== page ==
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A Pair of Jokers: PCU Interviews John DiMaggio and Jason Spisak

John DiMaggio (left) and Jason Spisak (center) John DiMaggio (left) and Jason Spisak (center) speaking about their roles at the premiere of Lego DC Superheroes: Gotham City Breakout in New York City.

PCU had the unique opportunity to attend the world premiere of Lego DC Superheroes: Justice League–Gotham City Breakout in New York City. The fifth in a series of direct-to-video films from Warner Home Entertainment. Gotham City Breakout is a Lego-style animated adventure where DC’s heroes surprise Batman with a vacation and Superman promises to watch Gotham in his absence. Naturally, one of the standout characters of the movie is the Joker, who keeps Lego Superman busy while the Dark Knight is away.

In addition to attending the world premiere we were fortunate to have the chance to interview two veteran voice actors who’ve both voiced DC Comics’ Joker in the past. First up was John DiMaggio, famously known for playing roles such as Bender on Futurama and Jake the Dog on Adventure Time. Although DiMaggio plays Deathstroke the Terminator in Gotham City Breakout (he tells us that here, “Deathstroke is Deathstroke,” but in Lego form, “his treacherousness is slapstick”) he briefly reflected on his prior experience playing the Joker in the animated adaption of Under the Red Hood.

PCU: What can you bring to the role of the Joker when he’s been done iconically by so many actors in the past such as Jack Nicholson, Mark Hamill, and Heath Ledger?

John DiMaggio: The beautiful thing about playing the Joker is that it’s similar to like playing Hamlet or Macbeth. It’s one of those great roles that people constantly get to play and reinvent. That’s the joy of being an actor is that you can bring your own thing to it. I mean, I brought my own twist to it. Mine’s actually a lot more of a Caesar Romero kind of a goofiness with an R-rated twist. But I would love to do that again.

We have to ask a “fanboy question.”  What would happen if the Joker…met Bender?

DiMaggio: I think the Joker…would get Bender to do a lot of awful, awful things. (Smiles)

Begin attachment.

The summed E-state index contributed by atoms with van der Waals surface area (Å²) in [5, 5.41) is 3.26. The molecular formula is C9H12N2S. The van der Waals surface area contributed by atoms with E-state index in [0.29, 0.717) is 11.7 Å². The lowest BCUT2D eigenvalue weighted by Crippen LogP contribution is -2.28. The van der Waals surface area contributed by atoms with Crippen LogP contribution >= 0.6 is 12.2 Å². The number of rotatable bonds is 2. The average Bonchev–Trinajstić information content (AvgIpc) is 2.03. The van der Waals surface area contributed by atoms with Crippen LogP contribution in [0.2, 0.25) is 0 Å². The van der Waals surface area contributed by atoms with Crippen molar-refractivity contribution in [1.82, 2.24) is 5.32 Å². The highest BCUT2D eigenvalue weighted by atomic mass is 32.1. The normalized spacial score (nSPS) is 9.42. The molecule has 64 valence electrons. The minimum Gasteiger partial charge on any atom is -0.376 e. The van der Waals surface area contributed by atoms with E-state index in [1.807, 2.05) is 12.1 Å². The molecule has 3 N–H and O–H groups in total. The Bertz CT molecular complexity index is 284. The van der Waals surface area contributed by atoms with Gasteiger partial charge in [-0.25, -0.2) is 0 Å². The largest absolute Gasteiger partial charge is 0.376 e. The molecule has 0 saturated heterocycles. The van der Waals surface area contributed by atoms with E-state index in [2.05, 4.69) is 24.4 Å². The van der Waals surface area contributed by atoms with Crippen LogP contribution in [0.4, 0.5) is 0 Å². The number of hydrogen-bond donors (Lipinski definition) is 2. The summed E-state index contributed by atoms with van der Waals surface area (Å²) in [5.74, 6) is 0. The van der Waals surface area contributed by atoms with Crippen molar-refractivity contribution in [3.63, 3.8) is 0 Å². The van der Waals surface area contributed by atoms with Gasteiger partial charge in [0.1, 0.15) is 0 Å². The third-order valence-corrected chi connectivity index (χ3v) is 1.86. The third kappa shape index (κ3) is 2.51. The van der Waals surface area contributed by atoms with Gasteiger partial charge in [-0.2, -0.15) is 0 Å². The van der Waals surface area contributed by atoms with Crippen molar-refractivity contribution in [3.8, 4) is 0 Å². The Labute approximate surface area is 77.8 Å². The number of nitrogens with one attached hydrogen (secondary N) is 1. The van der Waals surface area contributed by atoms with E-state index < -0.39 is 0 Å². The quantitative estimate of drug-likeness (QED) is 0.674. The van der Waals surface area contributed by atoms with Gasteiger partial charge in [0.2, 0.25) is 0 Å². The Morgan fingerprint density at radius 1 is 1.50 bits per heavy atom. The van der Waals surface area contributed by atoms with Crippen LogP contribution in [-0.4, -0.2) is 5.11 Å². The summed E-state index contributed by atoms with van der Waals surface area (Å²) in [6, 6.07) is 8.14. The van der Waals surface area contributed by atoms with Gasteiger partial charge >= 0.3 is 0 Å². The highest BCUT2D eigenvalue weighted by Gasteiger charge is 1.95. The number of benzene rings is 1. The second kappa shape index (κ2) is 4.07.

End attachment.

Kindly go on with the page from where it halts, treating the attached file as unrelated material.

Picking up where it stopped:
Or would that go the other way around?

DiMaggio: Now you got me. It could be. Yeah, they’re both pretty demented, but I think…nah…Joker is the worst influence.

Let’s hope that never comes to pass.

DiMaggio: Yes. Please.

PCU also spoke with actor Jason Spisak (Young Justice‘s Kid Flash and Green Lantern‘s Razer), who plays the Joker in the upcoming Gotham City Breakout and tells us what he brings to the character in Lego form.

What do you bring to the Joker and how do you keep it unique when so many people have done the part in the past 20, 30, 50 years? How do you make your own Joker while still keeping him recognizably the Joker?

Jason Spisak: To me, that is not a huge challenge. The reason is because every human is unique. Just as a human being, I’m not John [DiMaggio], I’m not Mark [Hamill], I’m not any of those guys. I have my own life, I’ve lived it to this point, and I have my own trove of things I’ve seen, the way that I view comedy, the way that I view just my own voice. All that stuff is unique to me. My atoms to this point in the universe. So…the uniqueness of a given performance never enters my mind. All I want to do is tell the story. I want to tell it from the appropriate viewpoint of tone. Because Lego Joker is a light Joker, right? You don’t want to scare the kids. You need to be careful with that. But he also has to be threatening in this world.

So as long as you honor that, and you honor the sort of sarcastic Lego sense of humor where characters tend to make fun of their own archetype, they make fun of themselves. If you’re honoring all that, and then of course, being the Joker, my version of that, in that world. What comes out can’t help but be unique, and that’s one of the freedoms that I really enjoy, especially with the Lego movies, is there’s a big playground of people who’ve played the Joker and a big playground of possibilities. He’s got such a wide range that you can get into and still be in the ballpark, right? So there really isn’t that pressure to me.

Is there any standout moment in the movie you want us to watch out for?

Spisak: Anything with the Joker! (Laughs) No. This movie has a really great opening twist. The Joker, if you’ve seen a lot of the promo posters, has a spoon in his hand, which is called “Spoony.” So the Joker spends the whole time talking to Spoony, because he digs his way out of Arkham with the spoon. It’s this wonderful play where the Joker is talking to himself the whole time, but it’s a different character and that was an absolute treat to create both those voices and talk to myself and really give you a sense of the unhinged nature of the Joker.

But still in Lego form?

Spisak: Still in Lego form. That’s the thing. It’s a creepy but a funny spoon. How often do you get that?

Hopefully Harley Quinn doesn’t get jealous of the spoon.

Spisak: We’ll see. She’s a jealous lady, that Harley Quinn. And she can get jealous of silverware pretty fast.

Stay tuned for additional coverage from PCU on the Lego DC Superheroes: Justice League–Gotham City Breakout premiere.

About Adam Frey (372 Articles)
Adam Frey is still trying to figure out what he wants to be when he grows up. In the meantime, he's an attorney and moonlights as an Emergency Medical Technician in Maryland. A comic reader for over 30 years, he's gradually introducing his daughter to the hobby, much to the chagrin of his wife and their bank account.
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